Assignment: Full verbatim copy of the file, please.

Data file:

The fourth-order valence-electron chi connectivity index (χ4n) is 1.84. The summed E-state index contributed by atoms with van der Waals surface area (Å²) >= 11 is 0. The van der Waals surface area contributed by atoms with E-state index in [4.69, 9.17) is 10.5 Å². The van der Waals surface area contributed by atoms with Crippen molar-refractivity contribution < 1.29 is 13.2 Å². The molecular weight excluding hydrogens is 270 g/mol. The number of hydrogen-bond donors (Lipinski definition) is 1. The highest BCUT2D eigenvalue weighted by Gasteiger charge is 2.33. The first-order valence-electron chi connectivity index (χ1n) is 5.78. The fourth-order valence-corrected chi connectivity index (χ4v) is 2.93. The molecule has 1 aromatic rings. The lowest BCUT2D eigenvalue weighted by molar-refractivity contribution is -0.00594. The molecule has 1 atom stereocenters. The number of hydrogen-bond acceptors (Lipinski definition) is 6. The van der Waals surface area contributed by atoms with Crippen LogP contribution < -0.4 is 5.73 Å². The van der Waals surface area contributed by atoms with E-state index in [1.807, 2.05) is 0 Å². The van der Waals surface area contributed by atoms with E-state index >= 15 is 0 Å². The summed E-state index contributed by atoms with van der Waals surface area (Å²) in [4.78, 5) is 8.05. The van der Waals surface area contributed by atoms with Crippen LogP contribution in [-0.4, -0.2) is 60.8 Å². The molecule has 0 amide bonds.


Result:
The fourth-order valence-electron chi connectivity index (χ4n) is 1.84. The summed E-state index contributed by atoms with van der Waals surface area (Å²) >= 11 is 0. The van der Waals surface area contributed by atoms with E-state index in [4.69, 9.17) is 10.5 Å². The van der Waals surface area contributed by atoms with Crippen molar-refractivity contribution < 1.29 is 13.2 Å². The molecular weight excluding hydrogens is 270 g/mol. The number of hydrogen-bond donors (Lipinski definition) is 1. The highest BCUT2D eigenvalue weighted by Gasteiger charge is 2.33. The first-order valence-electron chi connectivity index (χ1n) is 5.78. The fourth-order valence-corrected chi connectivity index (χ4v) is 2.93. The molecule has 1 aromatic rings. The lowest BCUT2D eigenvalue weighted by molar-refractivity contribution is -0.00594. The molecule has 1 atom stereocenters. The number of hydrogen-bond acceptors (Lipinski definition) is 6. The van der Waals surface area contributed by atoms with Crippen LogP contribution < -0.4 is 5.73 Å². The van der Waals surface area contributed by atoms with E-state index in [1.807, 2.05) is 0 Å². The van der Waals surface area contributed by atoms with E-state index >= 15 is 0 Å². The summed E-state index contributed by atoms with van der Waals surface area (Å²) in [4.78, 5) is 8.05. The van der Waals surface area contributed by atoms with Crippen LogP contribution in [-0.4, -0.2) is 60.8 Å². The molecule has 0 amide bonds.